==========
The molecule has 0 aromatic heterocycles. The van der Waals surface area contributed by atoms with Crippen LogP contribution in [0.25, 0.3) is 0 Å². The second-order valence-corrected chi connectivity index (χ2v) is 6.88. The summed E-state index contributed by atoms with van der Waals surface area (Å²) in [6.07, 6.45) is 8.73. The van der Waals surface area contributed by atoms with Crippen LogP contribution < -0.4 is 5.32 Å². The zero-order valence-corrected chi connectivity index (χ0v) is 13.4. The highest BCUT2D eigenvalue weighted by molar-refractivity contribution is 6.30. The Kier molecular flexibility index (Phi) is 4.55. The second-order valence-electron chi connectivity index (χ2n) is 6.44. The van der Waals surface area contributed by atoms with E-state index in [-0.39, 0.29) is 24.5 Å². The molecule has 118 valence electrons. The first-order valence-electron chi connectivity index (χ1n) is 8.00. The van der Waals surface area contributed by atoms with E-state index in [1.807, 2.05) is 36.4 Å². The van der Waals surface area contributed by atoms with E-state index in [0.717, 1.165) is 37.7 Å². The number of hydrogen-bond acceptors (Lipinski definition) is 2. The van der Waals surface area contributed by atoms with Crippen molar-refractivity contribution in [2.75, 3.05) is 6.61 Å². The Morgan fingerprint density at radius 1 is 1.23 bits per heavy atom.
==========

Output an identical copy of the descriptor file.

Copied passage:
The molecule has 0 aromatic heterocycles. The van der Waals surface area contributed by atoms with Crippen LogP contribution in [0.25, 0.3) is 0 Å². The second-order valence-corrected chi connectivity index (χ2v) is 6.88. The summed E-state index contributed by atoms with van der Waals surface area (Å²) in [6.07, 6.45) is 8.73. The van der Waals surface area contributed by atoms with Crippen LogP contribution < -0.4 is 5.32 Å². The zero-order valence-corrected chi connectivity index (χ0v) is 13.4. The highest BCUT2D eigenvalue weighted by molar-refractivity contribution is 6.30. The Kier molecular flexibility index (Phi) is 4.55. The second-order valence-electron chi connectivity index (χ2n) is 6.44. The van der Waals surface area contributed by atoms with E-state index in [-0.39, 0.29) is 24.5 Å². The molecule has 118 valence electrons. The first-order valence-electron chi connectivity index (χ1n) is 8.00. The van der Waals surface area contributed by atoms with E-state index in [1.807, 2.05) is 36.4 Å². The van der Waals surface area contributed by atoms with E-state index in [0.717, 1.165) is 37.7 Å². The number of hydrogen-bond acceptors (Lipinski definition) is 2. The van der Waals surface area contributed by atoms with Crippen molar-refractivity contribution in [2.75, 3.05) is 6.61 Å². The Morgan fingerprint density at radius 1 is 1.23 bits per heavy atom.